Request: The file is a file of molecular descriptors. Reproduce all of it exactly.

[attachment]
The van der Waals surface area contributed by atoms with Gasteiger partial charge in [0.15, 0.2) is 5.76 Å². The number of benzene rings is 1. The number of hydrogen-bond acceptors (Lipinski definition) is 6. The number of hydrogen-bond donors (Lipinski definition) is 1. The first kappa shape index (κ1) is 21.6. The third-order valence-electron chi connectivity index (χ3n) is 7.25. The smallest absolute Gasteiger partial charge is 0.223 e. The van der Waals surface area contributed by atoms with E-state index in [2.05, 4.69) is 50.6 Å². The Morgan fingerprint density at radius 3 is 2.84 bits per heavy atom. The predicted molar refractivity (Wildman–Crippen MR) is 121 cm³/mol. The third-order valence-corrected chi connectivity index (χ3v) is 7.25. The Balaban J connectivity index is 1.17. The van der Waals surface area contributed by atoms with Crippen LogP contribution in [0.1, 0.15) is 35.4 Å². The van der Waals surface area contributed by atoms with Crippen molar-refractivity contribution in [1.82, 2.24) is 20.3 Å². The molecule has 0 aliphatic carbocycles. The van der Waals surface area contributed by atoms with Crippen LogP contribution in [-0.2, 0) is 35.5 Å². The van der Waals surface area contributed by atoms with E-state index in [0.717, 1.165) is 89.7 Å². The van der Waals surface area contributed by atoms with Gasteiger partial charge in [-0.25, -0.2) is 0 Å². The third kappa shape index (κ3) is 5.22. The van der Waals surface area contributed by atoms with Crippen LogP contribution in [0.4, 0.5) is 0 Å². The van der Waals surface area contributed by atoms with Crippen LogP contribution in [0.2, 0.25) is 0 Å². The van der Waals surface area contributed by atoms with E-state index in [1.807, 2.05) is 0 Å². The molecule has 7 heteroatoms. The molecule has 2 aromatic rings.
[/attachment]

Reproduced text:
The van der Waals surface area contributed by atoms with Gasteiger partial charge in [0.15, 0.2) is 5.76 Å². The number of benzene rings is 1. The number of hydrogen-bond acceptors (Lipinski definition) is 6. The number of hydrogen-bond donors (Lipinski definition) is 1. The first kappa shape index (κ1) is 21.6. The third-order valence-electron chi connectivity index (χ3n) is 7.25. The smallest absolute Gasteiger partial charge is 0.223 e. The van der Waals surface area contributed by atoms with E-state index in [2.05, 4.69) is 50.6 Å². The Morgan fingerprint density at radius 3 is 2.84 bits per heavy atom. The predicted molar refractivity (Wildman–Crippen MR) is 121 cm³/mol. The third-order valence-corrected chi connectivity index (χ3v) is 7.25. The Balaban J connectivity index is 1.17. The van der Waals surface area contributed by atoms with Crippen LogP contribution in [0.1, 0.15) is 35.4 Å². The van der Waals surface area contributed by atoms with Crippen molar-refractivity contribution in [1.82, 2.24) is 20.3 Å². The molecule has 0 aliphatic carbocycles. The van der Waals surface area contributed by atoms with Crippen LogP contribution in [-0.2, 0) is 35.5 Å². The van der Waals surface area contributed by atoms with E-state index in [0.717, 1.165) is 89.7 Å². The van der Waals surface area contributed by atoms with Gasteiger partial charge in [-0.25, -0.2) is 0 Å². The third kappa shape index (κ3) is 5.22. The van der Waals surface area contributed by atoms with Crippen LogP contribution in [0.4, 0.5) is 0 Å². The van der Waals surface area contributed by atoms with Crippen LogP contribution in [0.2, 0.25) is 0 Å². The van der Waals surface area contributed by atoms with E-state index in [1.807, 2.05) is 0 Å². The molecule has 7 heteroatoms. The molecule has 2 aromatic rings.